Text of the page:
Understanding what the J-1 Visa Means for CRS

Camp Rising Sun treasures diversity and intercultural understanding. To create this intentional learning community, we assemble a staff team with members from around the globe. As an international leadership program, Camp Rising Sun relies on the J-1 visa program to hire an international team that is best suited to support our geographically diverse campers.  It is necessary that our summer staff reflect the diverse nationalities of our campers in order to better serve as role models and mentors to our students from over 30 countries. In 2017, nearly half of our camp counselors were from countries outside the United States, working under the J-1 visa. This balanced ratio of US to international counselors is intentionally sought to reflect of our ratio of US to international campers. 

In April 2017, the White House issued the Presidential Executive Order on “Buy American and Hire American,” which called for an evaluation of work visas that the administration believed to be taking jobs away from US citizens. At the time, the order mainly focused the H-1B visa category, and our summer staff hiring process was unhindered for the 2017 camp season. The Wall Street Journal reported in August that recent conversations among the White House interagency working group indicate that the J-1 visa exchange visitor program, particularly the Summer Work Travel (SWT) and Camp Counselor Program, are now being included in the discussion of potential visa categories that could be limited or cut entirely as a part of the Buy American and Hire American initiative.

Our international counselors are invaluable members of the Camp Rising Sun community. Many of our international staff are CRS alumni who serve as committee members and volunteers in their local alumni associations and apply as counselors in order to give back and revisit a program that had a profound impact on their own life trajectory.  Other counselors are new to CRS and come from countries without established alumni associations. These counselors may have been referred by friends or found us online and can offer valuable perspectives and new ideas on how to improve our program. There is no doubt that Camp thrives on our ability to hire culturally and linguistically diverse staff members from around the world.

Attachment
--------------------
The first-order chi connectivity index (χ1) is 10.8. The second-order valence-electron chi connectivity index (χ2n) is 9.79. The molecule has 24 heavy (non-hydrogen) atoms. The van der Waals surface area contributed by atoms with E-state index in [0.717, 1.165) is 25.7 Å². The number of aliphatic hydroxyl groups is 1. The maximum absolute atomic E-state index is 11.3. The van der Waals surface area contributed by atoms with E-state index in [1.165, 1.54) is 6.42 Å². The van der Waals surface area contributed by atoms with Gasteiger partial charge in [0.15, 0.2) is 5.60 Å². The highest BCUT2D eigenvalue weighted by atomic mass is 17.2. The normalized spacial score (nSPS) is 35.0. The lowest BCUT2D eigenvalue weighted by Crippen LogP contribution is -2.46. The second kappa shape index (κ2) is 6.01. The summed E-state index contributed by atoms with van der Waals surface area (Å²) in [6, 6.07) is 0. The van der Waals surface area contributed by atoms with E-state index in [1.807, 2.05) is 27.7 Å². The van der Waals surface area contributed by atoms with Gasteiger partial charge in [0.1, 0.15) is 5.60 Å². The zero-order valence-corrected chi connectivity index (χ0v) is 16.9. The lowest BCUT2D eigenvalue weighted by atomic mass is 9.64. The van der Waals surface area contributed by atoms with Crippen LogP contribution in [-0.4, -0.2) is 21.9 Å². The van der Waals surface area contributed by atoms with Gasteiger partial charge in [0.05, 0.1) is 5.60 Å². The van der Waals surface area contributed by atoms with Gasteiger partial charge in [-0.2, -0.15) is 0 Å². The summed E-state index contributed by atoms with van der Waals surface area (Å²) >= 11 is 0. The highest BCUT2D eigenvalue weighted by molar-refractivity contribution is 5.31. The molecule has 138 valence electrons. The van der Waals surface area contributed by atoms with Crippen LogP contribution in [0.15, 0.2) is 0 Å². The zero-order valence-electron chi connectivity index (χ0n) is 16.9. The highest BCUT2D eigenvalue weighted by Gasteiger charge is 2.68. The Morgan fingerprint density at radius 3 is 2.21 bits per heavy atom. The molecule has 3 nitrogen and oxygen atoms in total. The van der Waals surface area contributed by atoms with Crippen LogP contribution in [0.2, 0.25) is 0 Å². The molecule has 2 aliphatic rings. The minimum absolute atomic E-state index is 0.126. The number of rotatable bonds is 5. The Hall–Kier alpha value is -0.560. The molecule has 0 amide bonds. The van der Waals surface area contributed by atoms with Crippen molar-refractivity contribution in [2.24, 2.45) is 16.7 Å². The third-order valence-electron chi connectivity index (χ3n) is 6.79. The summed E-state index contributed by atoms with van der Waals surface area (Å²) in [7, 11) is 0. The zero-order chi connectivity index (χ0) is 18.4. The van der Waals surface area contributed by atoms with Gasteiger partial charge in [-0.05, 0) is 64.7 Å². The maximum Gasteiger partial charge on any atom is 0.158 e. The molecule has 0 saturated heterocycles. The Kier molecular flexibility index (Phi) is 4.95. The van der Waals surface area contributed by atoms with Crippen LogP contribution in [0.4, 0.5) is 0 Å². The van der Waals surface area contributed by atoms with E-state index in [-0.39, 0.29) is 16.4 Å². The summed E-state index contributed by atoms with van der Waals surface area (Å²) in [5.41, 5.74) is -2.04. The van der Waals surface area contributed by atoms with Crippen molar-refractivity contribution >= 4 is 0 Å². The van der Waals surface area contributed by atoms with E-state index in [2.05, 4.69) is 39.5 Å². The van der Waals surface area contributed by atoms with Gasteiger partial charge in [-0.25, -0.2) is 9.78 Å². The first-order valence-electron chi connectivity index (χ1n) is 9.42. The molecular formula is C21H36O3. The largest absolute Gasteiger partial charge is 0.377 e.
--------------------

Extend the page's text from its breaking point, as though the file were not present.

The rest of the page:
None of what I got to experience this summer could have happened without a visa. The J-1 camp counselor program allowed me to reconnect with camp while gaining a whole new perspective on it. Moreover, it was a learning lesson on working in the US and the summer certainly taught me a lot about this corner of the world. I strongly believe that diversity should show at CRS both through campers and counselors, as we all bring something unique to the mix that makes camp, camp. I’m grateful for this chance to both connect and reconnect, while broadening my professional horizons.
— Katri Raudaskoski (Finland) '08, '09, '17

There has not yet been any official policy statement by the US Presidential administration as to whether the J-1 visa will officially be restricted. However, the recent discussions indicate a concerning shift from the previous assumption that the J-1 cultural exchange visa would not be affected by the previous Executive Order. Until any formal directive is made restricting the J-1 visa, the Foundation will continue to work towards preserving the J-1 camp counselor visa program and renewing our contracts with our own visa sponsors in order to hire international camp staff for the 2018 season.

For more information and to learn how you can help preserve the J-1 exchange visa, please visit the American Camp Association, which has put together an action guide including letters to Congress and a place to submit personal testimonies of your personal experience with the Camp Cultural Exchange program.